Pennsylvania Scenery

For a larger view and a map featuring the scene’s location, click on the image above.

Denison Kimberly 
American, 1814–1863
After Fenner Sears & Co.
British, active c. 1829–1833 
After Thomas Cole 
American, b. England, 1801–1848
Head Waters of the Juniata, c. 1834 
Etching and engraving on steel, second state of three, 9 x 10 15/16 inches
From volume 2 of John Howard Hinton, The History and Topography of the United States
Published in 1846 by Samuel Walker, Boston
Partial gift and purchase from John C. O’Connor and Ralph M. Yeager

In 1829, while in England at the start of a three-year tour of Europe, Thomas Cole was commissioned by historian John Howard Hinton to provide a set of paintings and drawings to serve as illustrations for a book on the United States. Cole’s images, including Head Waters of the Juniata, were engraved by the firm Fenner Sears & Co. for the first British edition, published in 1830–32. For the first American edition, issued in 1834, Boston publisher Samuel Walker engaged Denison Kimberly to re-engrave the Cole illustrations. The present example was taken from the second Walker edition, published in 1846.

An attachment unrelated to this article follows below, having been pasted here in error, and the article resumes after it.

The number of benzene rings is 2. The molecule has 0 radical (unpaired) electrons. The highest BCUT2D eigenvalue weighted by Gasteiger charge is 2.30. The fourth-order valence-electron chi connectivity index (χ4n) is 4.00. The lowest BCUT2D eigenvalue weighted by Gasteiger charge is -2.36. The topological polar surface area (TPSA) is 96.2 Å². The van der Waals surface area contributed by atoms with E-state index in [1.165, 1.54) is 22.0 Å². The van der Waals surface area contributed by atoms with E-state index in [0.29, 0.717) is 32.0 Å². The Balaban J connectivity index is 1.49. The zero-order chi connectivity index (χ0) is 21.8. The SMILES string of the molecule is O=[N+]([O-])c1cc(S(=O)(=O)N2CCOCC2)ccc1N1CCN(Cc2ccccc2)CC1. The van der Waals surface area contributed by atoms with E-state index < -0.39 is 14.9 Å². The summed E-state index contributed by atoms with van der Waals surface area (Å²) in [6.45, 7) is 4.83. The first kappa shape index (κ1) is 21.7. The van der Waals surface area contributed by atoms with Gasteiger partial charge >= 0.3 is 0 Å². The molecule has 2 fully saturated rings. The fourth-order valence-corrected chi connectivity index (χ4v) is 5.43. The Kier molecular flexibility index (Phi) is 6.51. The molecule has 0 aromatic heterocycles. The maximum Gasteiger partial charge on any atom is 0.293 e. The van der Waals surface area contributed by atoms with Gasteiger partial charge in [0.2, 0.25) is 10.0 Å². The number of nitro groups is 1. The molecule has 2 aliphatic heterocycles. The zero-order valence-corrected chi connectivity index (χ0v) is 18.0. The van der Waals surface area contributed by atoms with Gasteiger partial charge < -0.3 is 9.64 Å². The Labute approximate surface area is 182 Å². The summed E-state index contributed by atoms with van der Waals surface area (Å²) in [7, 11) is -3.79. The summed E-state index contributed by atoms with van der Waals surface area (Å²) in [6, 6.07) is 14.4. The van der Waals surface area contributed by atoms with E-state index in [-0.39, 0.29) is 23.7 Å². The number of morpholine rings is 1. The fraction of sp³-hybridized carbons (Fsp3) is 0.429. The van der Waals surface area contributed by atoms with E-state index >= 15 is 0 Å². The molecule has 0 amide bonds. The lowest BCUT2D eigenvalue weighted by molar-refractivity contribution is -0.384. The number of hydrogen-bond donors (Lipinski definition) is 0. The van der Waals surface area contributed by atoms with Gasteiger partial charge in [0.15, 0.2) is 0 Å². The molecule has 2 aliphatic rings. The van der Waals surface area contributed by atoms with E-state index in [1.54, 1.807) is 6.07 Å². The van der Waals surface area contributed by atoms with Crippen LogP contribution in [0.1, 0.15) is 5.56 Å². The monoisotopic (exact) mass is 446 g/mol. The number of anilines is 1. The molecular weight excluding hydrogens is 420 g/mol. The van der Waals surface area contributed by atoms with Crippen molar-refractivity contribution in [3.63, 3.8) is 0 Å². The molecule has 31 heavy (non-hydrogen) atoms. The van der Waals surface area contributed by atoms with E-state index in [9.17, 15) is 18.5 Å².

The imagery derives from a sketch Cole made from memory around 1827 of a scene he encountered during a journey from his family’s home in Steubenville, Ohio, to Philadelphia in 1823. The route, along what was at that time known as the Pennsylvania Road, followed the Raystown Branch of the Juniata River. The precise location for the sketch is unknown; however, all the headwater tributaries of the Raystown Branch can be found roughly ten to fifteen miles west of the town of Bedford.